Ancient Ensemble of Tonkin, Cultural Mosaic, Dam Quang MInh, Hanoi, Hanoi New Music Ensemble, Hanoi Old Quarter, Hong Kong New Music Ensemble, In the Path of the Ancestors, Jan Karlin, Nguyen Thien Dao, Tet Offensive 1968, Vietnam National Academy of Music, Vu Nhat Tan
”Bác Jeff!” breathlessly whispered one of my Vietnamese colleagues, hurriedly finding me back stage as we were all getting ready to perform. “We must wait to start the concert. We have over 1,000 people trying to find seats, more than the auditorium can handle. Uncle Jeff this never ever happen before!”
In the Path of the Ancestors indeed proved to be the right title at the right time for the Hà Nội New Music Ensemble. Post concert noise and chatter continues to flood the city’s cultural discussions while both Vietnamese national and international television networks can’t seem to get enough of me, resulting in very good media exposure for a new music group in its fourth season.
Here’s the recipe list for our Vietnamese success. Three now continuous generations of Vietnamese composers, young (Lương Huệ Trinh) middle (Vũ Nhật Tân) and old (Nguyễn Thiện Đạo). Two brilliant guest artists from our neighbors in the superb Hong Kong New Music Ensemble (Karina Yau and Chronicle Li). Devoted Vietnamese musicians (lead by Phạm Trường Sơn, Bảo Cóc and Vũ Nhật Tân) in a long term relationship with a two-time Grammy Award winning conductor and his visionary violist/advisor/coach/author wife from Los Angeles, an important center internationally for new music (yours truly and my wife Jan). Collaboration with revered Vietnamese national treasures in the Ancient Ensemble of Tonkin/Đông Kinh Cổ Nhạc (led by Đàm Quang Minh). Media exposure from national television networks VTV1 (domestic nightly news) and VTV4 (a Cultural Mosaic feature interview for domestic and international audiences). Multiple press and digital outlet reports. A Facebook-monsoon both before and after the concert. Elated emails of congratulations from Paris by Nguyễn Thiện Đạo’s widow Hélène. The visible advocacy of an esteemed Vietnamese poet laureate, Nguyễn Duy, in the audience. The support of the Grand Hall of the Việt Nam National Academy of Music with its world class acoustics (thank you, Japan).
And, last but not least, the best concert banners in the world!
There were three works on the program, ending with a magnum opus world premiere from Vũ Nhật Tân, a Vietnamese premiere of Nguyễn Thiện Đạo in the middle, and a repeat performance of Jiji by Lương Huệ Trinh to open, which received its Vietnamese premiere the preceding week at a portrait concert for Trinh welcoming her back from her studies in Hamburg. That concert was a co-production of the Goethe Institut and the Institut Français and proved a powerful debut. I’ve written another post about Trinh, and should you be interested you’ll easily find it here a few posts back on Sound Travels.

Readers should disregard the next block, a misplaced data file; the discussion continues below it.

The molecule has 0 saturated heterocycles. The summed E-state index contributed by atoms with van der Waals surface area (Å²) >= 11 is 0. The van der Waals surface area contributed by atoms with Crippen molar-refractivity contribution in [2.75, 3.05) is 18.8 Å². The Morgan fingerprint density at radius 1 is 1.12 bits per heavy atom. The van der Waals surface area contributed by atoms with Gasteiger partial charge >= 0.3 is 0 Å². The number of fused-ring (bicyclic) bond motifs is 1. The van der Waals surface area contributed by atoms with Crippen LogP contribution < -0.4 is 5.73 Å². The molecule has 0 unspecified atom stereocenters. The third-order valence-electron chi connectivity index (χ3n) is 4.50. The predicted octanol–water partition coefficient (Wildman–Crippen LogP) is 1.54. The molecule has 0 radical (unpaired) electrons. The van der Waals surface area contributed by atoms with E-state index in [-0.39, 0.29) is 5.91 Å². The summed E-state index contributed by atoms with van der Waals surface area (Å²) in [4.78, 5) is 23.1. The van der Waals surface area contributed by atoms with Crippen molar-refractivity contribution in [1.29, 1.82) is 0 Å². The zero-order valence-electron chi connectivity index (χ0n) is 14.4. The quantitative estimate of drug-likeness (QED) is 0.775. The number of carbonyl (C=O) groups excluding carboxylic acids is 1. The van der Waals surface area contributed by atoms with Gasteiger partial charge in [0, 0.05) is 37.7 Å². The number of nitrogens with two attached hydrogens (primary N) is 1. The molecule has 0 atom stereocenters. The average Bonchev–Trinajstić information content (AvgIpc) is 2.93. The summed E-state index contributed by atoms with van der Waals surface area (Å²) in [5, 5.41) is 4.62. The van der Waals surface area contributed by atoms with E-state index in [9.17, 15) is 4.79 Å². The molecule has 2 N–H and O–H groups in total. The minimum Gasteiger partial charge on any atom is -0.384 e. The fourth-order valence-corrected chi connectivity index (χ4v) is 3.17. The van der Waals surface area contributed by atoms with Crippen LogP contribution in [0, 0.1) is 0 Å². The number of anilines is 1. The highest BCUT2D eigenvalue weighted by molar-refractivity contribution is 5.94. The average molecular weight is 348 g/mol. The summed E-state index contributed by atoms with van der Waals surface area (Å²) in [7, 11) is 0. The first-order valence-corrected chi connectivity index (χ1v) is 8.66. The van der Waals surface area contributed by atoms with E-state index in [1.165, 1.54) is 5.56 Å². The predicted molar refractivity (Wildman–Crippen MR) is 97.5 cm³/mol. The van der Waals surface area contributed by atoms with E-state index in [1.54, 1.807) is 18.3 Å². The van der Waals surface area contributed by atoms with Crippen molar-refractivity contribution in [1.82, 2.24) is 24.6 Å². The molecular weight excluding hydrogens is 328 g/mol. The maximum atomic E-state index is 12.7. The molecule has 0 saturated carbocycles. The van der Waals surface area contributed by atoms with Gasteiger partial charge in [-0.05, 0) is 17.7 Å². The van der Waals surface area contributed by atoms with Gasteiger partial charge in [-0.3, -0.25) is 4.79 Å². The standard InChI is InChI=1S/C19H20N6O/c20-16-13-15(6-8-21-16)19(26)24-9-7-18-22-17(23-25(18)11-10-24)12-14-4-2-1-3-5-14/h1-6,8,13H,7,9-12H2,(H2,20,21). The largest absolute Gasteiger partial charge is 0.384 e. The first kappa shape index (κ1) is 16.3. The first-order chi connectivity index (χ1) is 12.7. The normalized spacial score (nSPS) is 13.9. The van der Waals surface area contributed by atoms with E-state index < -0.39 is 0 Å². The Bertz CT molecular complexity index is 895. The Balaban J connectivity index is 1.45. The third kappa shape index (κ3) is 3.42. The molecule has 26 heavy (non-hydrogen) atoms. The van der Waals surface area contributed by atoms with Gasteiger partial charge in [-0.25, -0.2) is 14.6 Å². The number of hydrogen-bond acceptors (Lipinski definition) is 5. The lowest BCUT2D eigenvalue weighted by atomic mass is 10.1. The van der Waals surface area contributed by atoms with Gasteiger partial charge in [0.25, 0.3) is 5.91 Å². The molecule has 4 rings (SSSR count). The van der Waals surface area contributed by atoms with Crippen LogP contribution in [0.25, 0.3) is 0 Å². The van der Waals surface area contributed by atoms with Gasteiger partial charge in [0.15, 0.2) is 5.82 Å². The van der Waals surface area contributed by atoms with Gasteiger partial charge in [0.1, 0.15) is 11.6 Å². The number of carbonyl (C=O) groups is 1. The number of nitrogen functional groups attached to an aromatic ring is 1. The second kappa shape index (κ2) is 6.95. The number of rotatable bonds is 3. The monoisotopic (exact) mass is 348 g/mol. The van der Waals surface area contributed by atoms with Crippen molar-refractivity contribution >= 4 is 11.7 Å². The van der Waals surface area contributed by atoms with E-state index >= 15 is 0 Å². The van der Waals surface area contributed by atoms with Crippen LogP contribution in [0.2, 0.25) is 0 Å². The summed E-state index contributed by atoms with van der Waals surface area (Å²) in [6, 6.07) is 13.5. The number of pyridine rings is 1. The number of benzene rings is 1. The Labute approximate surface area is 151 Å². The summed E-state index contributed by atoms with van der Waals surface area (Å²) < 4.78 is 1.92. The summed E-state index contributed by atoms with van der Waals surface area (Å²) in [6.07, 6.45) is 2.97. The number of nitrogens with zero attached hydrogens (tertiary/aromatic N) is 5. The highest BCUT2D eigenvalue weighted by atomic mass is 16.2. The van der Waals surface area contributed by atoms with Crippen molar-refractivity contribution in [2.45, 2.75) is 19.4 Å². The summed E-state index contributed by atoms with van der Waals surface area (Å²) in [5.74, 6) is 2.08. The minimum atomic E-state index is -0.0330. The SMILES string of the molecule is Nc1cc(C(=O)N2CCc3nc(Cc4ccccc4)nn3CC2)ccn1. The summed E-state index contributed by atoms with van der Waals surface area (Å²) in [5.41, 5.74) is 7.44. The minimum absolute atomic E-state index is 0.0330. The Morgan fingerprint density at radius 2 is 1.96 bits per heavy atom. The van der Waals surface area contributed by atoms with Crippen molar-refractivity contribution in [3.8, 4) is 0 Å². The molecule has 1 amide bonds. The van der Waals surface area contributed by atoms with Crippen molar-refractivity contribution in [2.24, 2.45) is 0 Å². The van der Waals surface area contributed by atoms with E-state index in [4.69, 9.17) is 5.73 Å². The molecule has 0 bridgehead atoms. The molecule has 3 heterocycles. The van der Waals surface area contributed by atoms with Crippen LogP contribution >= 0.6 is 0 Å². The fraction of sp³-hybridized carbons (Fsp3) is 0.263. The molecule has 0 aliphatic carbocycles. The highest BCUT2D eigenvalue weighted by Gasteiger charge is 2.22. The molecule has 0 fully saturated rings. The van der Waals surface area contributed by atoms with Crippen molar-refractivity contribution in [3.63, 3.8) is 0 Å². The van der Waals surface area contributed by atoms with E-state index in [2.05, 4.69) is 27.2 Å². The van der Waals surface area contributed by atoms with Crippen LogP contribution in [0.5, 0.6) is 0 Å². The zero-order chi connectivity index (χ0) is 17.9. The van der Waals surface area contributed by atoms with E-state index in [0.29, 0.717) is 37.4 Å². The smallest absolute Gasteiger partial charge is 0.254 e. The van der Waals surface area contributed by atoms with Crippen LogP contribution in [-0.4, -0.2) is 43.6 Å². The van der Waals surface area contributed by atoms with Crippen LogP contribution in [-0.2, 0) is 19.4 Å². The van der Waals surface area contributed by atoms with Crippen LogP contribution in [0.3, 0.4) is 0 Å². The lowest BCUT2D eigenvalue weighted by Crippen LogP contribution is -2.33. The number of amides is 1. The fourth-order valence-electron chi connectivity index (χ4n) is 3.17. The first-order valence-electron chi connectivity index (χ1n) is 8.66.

The finale of In the Path of the Ancestors was the world premiere of Kim Thủy Hỏa, the second installment of The Five Elements by Vũ Nhật Tân. By 2020-21 we anticipate the final part to appear, or as Tân calls it “the final circle,” creating a full concert inspired by the poetry of Nguyễn Duy, who has written a powerful work about climate change with a Vietnamese perspective. This project is a major collaboration of cultural institutions, bringing together the Ancient Ensemble of Tonkin/Đông Kinh Cổ Nhạc and the Hà Nội New Music Ensemble. Our mutual intention, from gestation to completion, is to refocus attention on Việt Nam as a country, not a war.
With 1,000 dragons rising to hear the results thus far, we’re on the best path!
Refocusing national and international attention on Việt Nam as a country and not a war is, however, not a singular perspective of our collaborative work. Because Việt Nam remains a war for many French and Americans, the cauldron of 20th century revolutionary conflict that ended extractive European colonialism and a confused interventionism of the United States. Best to stay away from Việt Nam if you’re a minimalist thinker reducing complex history to a single answer.
Because the triumph of the success of In the Path of the Ancestors concert was the overwhelming response by the packed to the rafters Vietnamese public for the ferocious music of Nguyễn Thiện Đạo. Cheers, tears and bravos. This was a homecoming for my friend who tragically passed away in 2015 right as I was beginning this journey. Tuyến Lửa, or Frontlines, was written in exile in Paris in 1968 and is Đạo’s response to the carnage of the Tết Offensive, and the Vietnam War in general.
Make that wars, plural.